Winter care questions.

Discussion in 'Ornamental Fowl (Swans, etc.)' started by Doctor T, Jan 13, 2012.

  1. Doctor T

    Doctor T Out Of The Brooder

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    May 15, 2011
    Missouri
    I'm in Southwest Missouri, temps here have been in the double digits this week. Mandarins don't seem bothered by it,...but I'm worried about the ring teal.

    Any suggestions for general care during the infrequent cold snaps like this? In past years, temps have occasionally dipped into the single digits,...but I wasn't raising waterfowl!! [​IMG]
     
  2. philter4

    philter4 Chillin' With My Peeps

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    Apr 3, 2011
    Placerville CA
    I have both grey and green jungle fowl, the greens are much more sensitive then the greys but it gets cold here, sometimes there is snow on the ground and the temp doesn't get above 20 degrees for days or weeks at a time. I keep all of my birds with a shed (I usually call it a barn) on one end, it is either a wooden one or metal, pre fabricated and I like the ones that are at least 7 ft x 10 ft with a 6 ft height. In each of these barns I divide it in half with wooden braces down the middle and then welded horse wire so I can keep two pairs of breeders or even two different species, then I use reptile style heat lamps, usually 3 per side, 250 watt, one about a foot off the ground (I put all of the sheds up on a cement slab) on the outside wall, and in the center by the wire divide I put two per side, one above the highest perch and one on the lowest perch. I put both heat lamps on the same side pf the perches so if the birds get too warm there is a place for them to get away from the heat, if you put one on each side of the perching area they may have no escape from the heat if they want it. I also have a reptile thermostat and thermometer/hygrometer wired into the lamps so it goes on any time the outside temps get to 40 degrees. The one I use has a max/min record so I can see what the coldest temps are recorded in the pens, one is as far from the heat as possible, the other is on the perches near the lamps.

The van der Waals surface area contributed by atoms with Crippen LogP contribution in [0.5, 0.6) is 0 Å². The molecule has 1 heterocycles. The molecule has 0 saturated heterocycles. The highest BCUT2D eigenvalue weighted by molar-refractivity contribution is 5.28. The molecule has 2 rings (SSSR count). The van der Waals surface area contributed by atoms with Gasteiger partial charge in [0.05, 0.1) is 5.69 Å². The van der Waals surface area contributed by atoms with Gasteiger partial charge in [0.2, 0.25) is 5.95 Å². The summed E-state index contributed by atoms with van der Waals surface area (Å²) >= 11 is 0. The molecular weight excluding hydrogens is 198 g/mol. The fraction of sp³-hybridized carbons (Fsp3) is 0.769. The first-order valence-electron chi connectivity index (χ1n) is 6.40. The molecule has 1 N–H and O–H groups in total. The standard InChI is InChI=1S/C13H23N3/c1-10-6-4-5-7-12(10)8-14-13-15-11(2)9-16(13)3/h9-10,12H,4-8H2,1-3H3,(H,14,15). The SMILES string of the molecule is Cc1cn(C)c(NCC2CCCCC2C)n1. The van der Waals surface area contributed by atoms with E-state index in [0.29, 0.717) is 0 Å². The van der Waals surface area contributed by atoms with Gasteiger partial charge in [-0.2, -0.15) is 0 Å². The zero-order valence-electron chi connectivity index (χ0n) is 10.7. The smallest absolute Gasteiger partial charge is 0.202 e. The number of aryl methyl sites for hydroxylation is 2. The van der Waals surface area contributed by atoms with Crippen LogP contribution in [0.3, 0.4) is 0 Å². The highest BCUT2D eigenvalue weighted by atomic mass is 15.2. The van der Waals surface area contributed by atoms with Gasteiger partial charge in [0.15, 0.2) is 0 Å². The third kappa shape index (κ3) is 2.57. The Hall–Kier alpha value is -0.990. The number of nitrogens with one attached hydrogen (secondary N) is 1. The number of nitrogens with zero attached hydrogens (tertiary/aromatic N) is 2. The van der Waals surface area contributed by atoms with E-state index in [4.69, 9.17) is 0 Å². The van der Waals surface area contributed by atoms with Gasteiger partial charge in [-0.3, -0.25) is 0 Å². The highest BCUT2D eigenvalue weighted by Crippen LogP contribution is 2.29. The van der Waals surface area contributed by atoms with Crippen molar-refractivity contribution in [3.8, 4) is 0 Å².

My grey jungle fowl have survived with no ill effects at 20 degrees last year, but since I was wiring the barn for the greens (which are very sensitive to the cold) I did both sides. up to now the barn has not gotten below 44 degrees on the opposite side where there is no heat at all and 56 under the heat lamps on the perches while outside temps are in the low to mid 20's.
     
  3. Doctor T

    Doctor T Out Of The Brooder

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    May 15, 2011
    Missouri
    Do Mandarins, Ring teal, or Cinnamon teal need heat lamps? I thought it was bad for them!!
     
  4. KansasKid

    KansasKid Chillin' With My Peeps

    Feb 7, 2010
    South East Kansas
    The more exotic species could benefit from cover and a little added heat when in more northern climates when it gets a lot colder. If you use a heat lamp it will screw their laying habits up (speaking from experience here). I'm in southeast kansas, about 15 minutes from joplin, mo. Right now my teal, mandarins, pintails, just get a small structure with hay in it that they can get under if it snows heavy. Last winter i had a heat lamp inside an enclosure for one of my mandarins that was feeling poorly, my birds ended up laying really early in the season , and the teal actually didn't end up using it. Remember last year when we had that enormous amount of snow fall? there was a good foot to foot and a half of snow in one night and i went out to look for my teal and i thought i had lost my hen and come to find out she had decided to hull up under one of the cedar trees i had put in there for cover. if you decide that they need heat i have heard of people using the reptile cord for heat you would just have to make sure any moisture can't get to it.
     
    1 person likes this.
  5. philter4

    philter4 Chillin' With My Peeps

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    Apr 3, 2011
    Placerville CA